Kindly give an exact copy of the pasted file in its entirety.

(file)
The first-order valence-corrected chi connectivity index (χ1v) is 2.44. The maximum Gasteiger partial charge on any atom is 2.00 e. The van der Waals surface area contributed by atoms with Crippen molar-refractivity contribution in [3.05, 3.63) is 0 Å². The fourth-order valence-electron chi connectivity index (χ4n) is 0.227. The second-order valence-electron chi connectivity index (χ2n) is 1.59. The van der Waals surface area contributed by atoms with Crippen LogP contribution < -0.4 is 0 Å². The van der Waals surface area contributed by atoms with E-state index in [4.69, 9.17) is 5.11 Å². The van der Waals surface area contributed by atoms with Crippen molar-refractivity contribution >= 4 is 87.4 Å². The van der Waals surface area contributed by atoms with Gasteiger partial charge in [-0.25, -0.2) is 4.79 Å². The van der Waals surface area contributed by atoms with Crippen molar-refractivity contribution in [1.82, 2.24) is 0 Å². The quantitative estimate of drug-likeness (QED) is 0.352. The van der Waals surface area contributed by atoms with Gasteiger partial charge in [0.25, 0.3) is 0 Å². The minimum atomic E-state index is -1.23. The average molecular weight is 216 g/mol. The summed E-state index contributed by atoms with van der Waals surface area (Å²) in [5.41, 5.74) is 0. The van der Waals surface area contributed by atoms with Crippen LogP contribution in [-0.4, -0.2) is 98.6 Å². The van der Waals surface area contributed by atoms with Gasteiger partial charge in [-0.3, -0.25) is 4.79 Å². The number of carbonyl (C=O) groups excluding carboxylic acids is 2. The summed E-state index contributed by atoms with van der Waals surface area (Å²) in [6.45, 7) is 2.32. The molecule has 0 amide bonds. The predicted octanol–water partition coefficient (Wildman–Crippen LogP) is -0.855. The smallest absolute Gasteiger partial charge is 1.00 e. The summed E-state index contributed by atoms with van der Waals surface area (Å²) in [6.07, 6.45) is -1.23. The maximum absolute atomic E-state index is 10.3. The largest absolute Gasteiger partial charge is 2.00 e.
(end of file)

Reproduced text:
The first-order valence-corrected chi connectivity index (χ1v) is 2.44. The maximum Gasteiger partial charge on any atom is 2.00 e. The van der Waals surface area contributed by atoms with Crippen molar-refractivity contribution in [3.05, 3.63) is 0 Å². The fourth-order valence-electron chi connectivity index (χ4n) is 0.227. The second-order valence-electron chi connectivity index (χ2n) is 1.59. The van der Waals surface area contributed by atoms with Crippen LogP contribution < -0.4 is 0 Å². The van der Waals surface area contributed by atoms with E-state index in [4.69, 9.17) is 5.11 Å². The van der Waals surface area contributed by atoms with Crippen molar-refractivity contribution >= 4 is 87.4 Å². The van der Waals surface area contributed by atoms with Gasteiger partial charge in [-0.25, -0.2) is 4.79 Å². The van der Waals surface area contributed by atoms with Crippen molar-refractivity contribution in [1.82, 2.24) is 0 Å². The quantitative estimate of drug-likeness (QED) is 0.352. The van der Waals surface area contributed by atoms with Gasteiger partial charge in [0.25, 0.3) is 0 Å². The minimum atomic E-state index is -1.23. The average molecular weight is 216 g/mol. The summed E-state index contributed by atoms with van der Waals surface area (Å²) in [5.41, 5.74) is 0. The van der Waals surface area contributed by atoms with Crippen LogP contribution in [-0.4, -0.2) is 98.6 Å². The van der Waals surface area contributed by atoms with Gasteiger partial charge in [-0.3, -0.25) is 4.79 Å². The number of carbonyl (C=O) groups excluding carboxylic acids is 2. The summed E-state index contributed by atoms with van der Waals surface area (Å²) in [6.45, 7) is 2.32. The molecule has 0 amide bonds. The predicted octanol–water partition coefficient (Wildman–Crippen LogP) is -0.855. The smallest absolute Gasteiger partial charge is 1.00 e. The summed E-state index contributed by atoms with van der Waals surface area (Å²) in [6.07, 6.45) is -1.23. The maximum absolute atomic E-state index is 10.3. The largest absolute Gasteiger partial charge is 2.00 e.